Nebraska basketball NCAA tournament odds Updates every 60 minutes Service Current rating NCAA RPI ESPN SOR Kenpom KPI ESPN BPI Massey Composite T-Rank TeamRankings.com Sagarin LRMC Projections (Current: , Big Ten) Service Projected W-L ESPN () Kenpom21-10 (12-6) TeamRankings.com Warren Nolan T-Rank RPI details Live RPI SOS Group 1 Group 2 Group 3 Group 4 Other notables Bracket Project: How many brackets have NU? /105 ESPN Joe Lunardi: Where's NU? "First Four Out" Last update: Details: Github...
We've been working quietly for months on the site and today is the big reveal. Now it's time to share with you some of the changes as we roll them out this morning. All of Omaha.com has been rebuilt, and we put a special emphasis on a cleaner, simpler experience for World-Herald readers.
@omaha1973 Clearing cookies doesn’t work anymore as of mid-January. But there are more free stories now, so maybe many readers didn’t even notice? Plus, that was always a pretty small segment anyway: People who read a lot of stories AND argued they weren’t getting any value from it.
@ImaWildTroy What about answering a survey question once per day? Do you feel that's equivalent to a video ad? Better/worse?
Related: What's the roadblock to buying a subscription? Price? Not a frequent enough reader? Also, what's an amount you'd spend if there was a pay-per-article option?
@maggies0023 Why's that? Until recently, everyone got five free stories each month. The new program makes the even more stories free to all readers all the time. 5 or so stories each day are marked for subscribers only. The rest are free in exchange for an occasional survey question answer.
Muck Rack makes it simple to find people, tweets, or articles that mention any name, keyword, company, hashtag etc. We've compiled this guide to help you make the most of your search.
Selecting a term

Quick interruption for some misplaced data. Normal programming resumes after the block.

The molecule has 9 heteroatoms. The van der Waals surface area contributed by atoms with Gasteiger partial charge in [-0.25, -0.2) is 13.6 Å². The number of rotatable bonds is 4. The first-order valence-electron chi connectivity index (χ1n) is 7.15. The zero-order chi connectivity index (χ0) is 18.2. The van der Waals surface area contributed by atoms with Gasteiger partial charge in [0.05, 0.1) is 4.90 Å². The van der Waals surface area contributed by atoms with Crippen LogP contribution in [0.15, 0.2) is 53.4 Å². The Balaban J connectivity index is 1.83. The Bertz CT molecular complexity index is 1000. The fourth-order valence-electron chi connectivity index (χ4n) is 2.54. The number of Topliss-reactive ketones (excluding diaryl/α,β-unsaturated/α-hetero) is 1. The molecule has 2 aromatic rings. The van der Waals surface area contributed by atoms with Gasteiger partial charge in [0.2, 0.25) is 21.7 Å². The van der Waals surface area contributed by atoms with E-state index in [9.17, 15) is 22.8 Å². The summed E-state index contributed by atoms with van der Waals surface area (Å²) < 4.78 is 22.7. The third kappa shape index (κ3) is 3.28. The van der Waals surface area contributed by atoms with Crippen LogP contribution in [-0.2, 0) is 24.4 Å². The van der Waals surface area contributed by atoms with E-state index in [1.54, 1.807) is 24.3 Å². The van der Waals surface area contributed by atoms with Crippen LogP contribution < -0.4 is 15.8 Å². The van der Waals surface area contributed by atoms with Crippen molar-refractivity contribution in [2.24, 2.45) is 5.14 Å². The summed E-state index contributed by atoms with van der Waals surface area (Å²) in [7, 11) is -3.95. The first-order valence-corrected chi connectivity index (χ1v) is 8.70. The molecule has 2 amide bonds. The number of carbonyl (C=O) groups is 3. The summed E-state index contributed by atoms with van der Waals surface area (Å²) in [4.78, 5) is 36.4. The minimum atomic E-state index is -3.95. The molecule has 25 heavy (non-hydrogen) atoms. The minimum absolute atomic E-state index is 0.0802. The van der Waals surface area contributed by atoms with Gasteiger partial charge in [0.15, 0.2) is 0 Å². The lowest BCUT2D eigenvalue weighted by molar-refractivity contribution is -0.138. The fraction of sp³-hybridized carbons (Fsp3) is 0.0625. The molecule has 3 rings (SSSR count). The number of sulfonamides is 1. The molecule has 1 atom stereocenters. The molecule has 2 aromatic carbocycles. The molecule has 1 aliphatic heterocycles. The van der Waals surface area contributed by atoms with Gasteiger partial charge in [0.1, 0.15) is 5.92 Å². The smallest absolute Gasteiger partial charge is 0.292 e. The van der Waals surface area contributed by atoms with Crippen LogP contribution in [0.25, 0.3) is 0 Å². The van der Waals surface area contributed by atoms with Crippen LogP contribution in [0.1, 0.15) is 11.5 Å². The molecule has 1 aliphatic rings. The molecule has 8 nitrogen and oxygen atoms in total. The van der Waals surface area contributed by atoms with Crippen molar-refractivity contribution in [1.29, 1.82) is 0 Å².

Start searching tweets, articles from media outlets, articles mentioned in tweets, journalists'
names, titles and bios with some suggested searches:
Companies or Topics (e.g. iPhone, Microsoft)
Phrases (e.g. "cloud computing") — use quotes to keep the terms together
Twitter handles (e.g. @username) — returns those who have mentioned or replied to
Names (e.g. "David Pogue")
Hashtags (e.g. #sxsw, #london2012)
Bio details (e.g. vegan, Olympics, father)
Muck Rack's Advanced Search allows for many boolean operators.
Find results that mention multiple specified terms, use AND or
+. For example, ensure each result contains both Elon Musk and Mark Zuckerberg by
searching Musk AND Zuckerberg or Musk + Zuckerberg.
Use the operators OR or , to broaden your search when you'd like either of
multiple terms to appear in results. (This is the default behavior of our search when no operators
are used). For example, results will contain either cake or cookie by searching cake OR cookie or cake,cookie
Use NOT or - to subtract results from your search. For
example, searching Disney will yield results about the Walt Disney Company as well as Walt Disney
World Resort. To exclude mentions of Disney World, search for Disney -World or Disney
When using one of these operators with a phrase, enclose it in quotation marks. For example, you can
find results about smartphones excluding Apple's iPhone 4S by searching smartphone -"iPhone
Exact case matching or punctuation
If you're searching for a brand name or keyword that relies on specific punctuation marks or capitalization, you can
find results that match your exact query by adding matchcase: before the keyword you're searching for, like matchcase:E*TRADE .
Use parentheses to separate multiple
boolean phrases. For example, to find journalists talking about having fun in Disney World or
Disneyland, search for ("disney world" OR disneyland) AND fun.
An asterisk can be used to search for any variation of a root word truncated by the asterisk. For example, searching for admin* will return results for administrator, administration, administer, administered, etc.
A near operator is an AND operator where you can control the distance between the words. You can vary the distance the near operation uses by adding a forward slash and number (between 0-99) such as strawberries NEAR/10 "whipped cream", which means the strawberries must exist within 10 words of "whipped cream".